The English ideology III: the ‘white working class’

Thursday, April 21, 2011

I’ve heard some pathetic electoral pitches in my time, but this is bordering on self-slander. Lord Maurice Glasman, the pathfinder for a newer, Bluer Labour, argues that a successful Labourism of the future must be one that incorporates supporters of the English Defence League. Yes, apparently, the Labour Party, the historic party of the organised working class, frequent party of government, creator of the welfare state, and the outright poll leader du jour, needs the ordure, the fascist, semi-fascist and pre-fascist residues, the most outright reactionary, thuggish and ignorant shit in the country. Without appeasing the scum, it seems, Labour will never be a winner. Well, why does he stop there? There’s barely a week that passes without a number of assaults on Muslims, often Muslim women wearing the hijab, or attacks on mosques, or vandalism on shops and houses presumed to be owned by Muslims. Surely it can’t be beyond the capacity of Labour canvassers to find the perpetrators and explicitly bid for their support. In fact, if Labour are actually this desperate, perhaps they should consider an entryist move on the BNP, with the aim of subtly persuading Fuhrer Griffin or his successor to adopt some mutualist thinking on welfare and service provision.

Of course, Glasman does not mean to target the EDL and its thousands of supporters with this intervention. He means to mobilise the ideologeme of ‘the white working class’ as a sort of puppet boxer with which to belabour the left in the party. As he complains: “working-class men can’t really speak at Labour party meetings about what causes them grief, concerns about their family, concerns about immigration, love of country, without being falsely stereotyped as sexist, racist, nationalist”. As you will see if you peruse that link, Glasman uses ‘working class’ to describe any silly idea that he likes the sound of, particularly if – as will usually be the case – it is a right-wing idea. Don Paskini rightly points out that this latest is a libel on the working class, the vast majority of whom detest the EDL. But that’s almost to miss the point. Of course Glasman is mobilising a (deeply patronising) image of “working class men” to hammer the anti-racists and feminists in the Labour Party. But V N Volosinov argued that the word is the most sensitive index of social change, and we should be very attentive to the changes that such terminological nuances advert to. There’s something very important going on when the Labour Right, which worked so hard to end the class war, are anxious to be seen and heard evoking class.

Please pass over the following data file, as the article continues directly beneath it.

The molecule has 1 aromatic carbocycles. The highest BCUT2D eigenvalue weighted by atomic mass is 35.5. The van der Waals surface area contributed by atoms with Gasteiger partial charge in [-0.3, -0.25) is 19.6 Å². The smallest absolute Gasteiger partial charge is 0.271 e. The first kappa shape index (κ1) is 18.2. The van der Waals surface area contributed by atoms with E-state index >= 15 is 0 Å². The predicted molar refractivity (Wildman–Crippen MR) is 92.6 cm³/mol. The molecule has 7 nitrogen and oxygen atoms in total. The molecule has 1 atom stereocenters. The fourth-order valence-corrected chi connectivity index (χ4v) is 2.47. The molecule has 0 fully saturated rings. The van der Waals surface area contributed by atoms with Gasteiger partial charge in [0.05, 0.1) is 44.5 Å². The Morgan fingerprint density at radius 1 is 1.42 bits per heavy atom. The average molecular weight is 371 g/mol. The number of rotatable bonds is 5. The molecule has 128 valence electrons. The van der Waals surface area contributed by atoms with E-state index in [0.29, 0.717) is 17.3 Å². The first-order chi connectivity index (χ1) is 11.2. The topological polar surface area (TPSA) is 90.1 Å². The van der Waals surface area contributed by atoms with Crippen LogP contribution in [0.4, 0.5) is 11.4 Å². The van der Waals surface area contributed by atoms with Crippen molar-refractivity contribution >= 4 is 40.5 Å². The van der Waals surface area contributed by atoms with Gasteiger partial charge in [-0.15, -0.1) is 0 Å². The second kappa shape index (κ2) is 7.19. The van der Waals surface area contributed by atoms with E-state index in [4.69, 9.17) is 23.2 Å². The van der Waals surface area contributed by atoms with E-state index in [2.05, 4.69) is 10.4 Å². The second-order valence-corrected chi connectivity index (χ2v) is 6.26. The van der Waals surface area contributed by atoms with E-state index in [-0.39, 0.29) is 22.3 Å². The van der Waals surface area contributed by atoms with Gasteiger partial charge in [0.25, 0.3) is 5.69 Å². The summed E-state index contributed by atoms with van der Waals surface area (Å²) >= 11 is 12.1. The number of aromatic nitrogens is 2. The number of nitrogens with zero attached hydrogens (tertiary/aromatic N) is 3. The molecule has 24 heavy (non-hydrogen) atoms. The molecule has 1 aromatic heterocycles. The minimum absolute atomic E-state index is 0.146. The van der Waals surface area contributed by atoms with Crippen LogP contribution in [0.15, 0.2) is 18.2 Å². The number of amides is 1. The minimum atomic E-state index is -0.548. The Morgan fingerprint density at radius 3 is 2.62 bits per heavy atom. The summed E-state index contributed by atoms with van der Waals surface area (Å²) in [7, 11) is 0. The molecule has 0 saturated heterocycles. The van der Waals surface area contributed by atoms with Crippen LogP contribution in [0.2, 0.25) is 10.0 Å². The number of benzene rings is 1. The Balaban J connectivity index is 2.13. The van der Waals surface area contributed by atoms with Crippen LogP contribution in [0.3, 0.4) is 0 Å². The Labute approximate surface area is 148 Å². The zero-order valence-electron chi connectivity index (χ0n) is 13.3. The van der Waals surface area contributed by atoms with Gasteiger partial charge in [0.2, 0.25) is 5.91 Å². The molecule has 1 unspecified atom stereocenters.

Recently, there was a very useful analysis of the BNP and the ‘white working class’ by James Rhodes in the Sociology journal. It took issue with the idea, circulated by politicians and journalists alike, that the BNP’s support comes from the most deprived among whites. In this respect, he points out that while the BNP have made real inroads into working class areas, there is no natural affinity between the BNP and white workers, and nor is it the poorest they appeal to. The two class fractions most likely to be represented among BNP supporters are ‘skilled workers’, and the lower middle class. The journalistic accounts are led astray by the ‘ecological fallacy’ – that is, if BNP voters can be found in a known industrial heartland, then they must be the traditional supporters of Labourism. In fact, Rhodes points out, the BNP support is typically found in the poshest areas of these towns and cities, a fact that has a huge impact on far right politics. BNP supporters and members tend to articulate their sense of class location indirectly, by reference to locality. Their scale is extremely small, as they tend to focus on this street, that area, etc. They are “rooted” and small town, rather than metropolitan; parochial rather than urbane. So, interviews with fascist voters and activists disclose that struggles over resources and entitlements are refracted through particular geographical references – ie, that street is filled with poor people who behave


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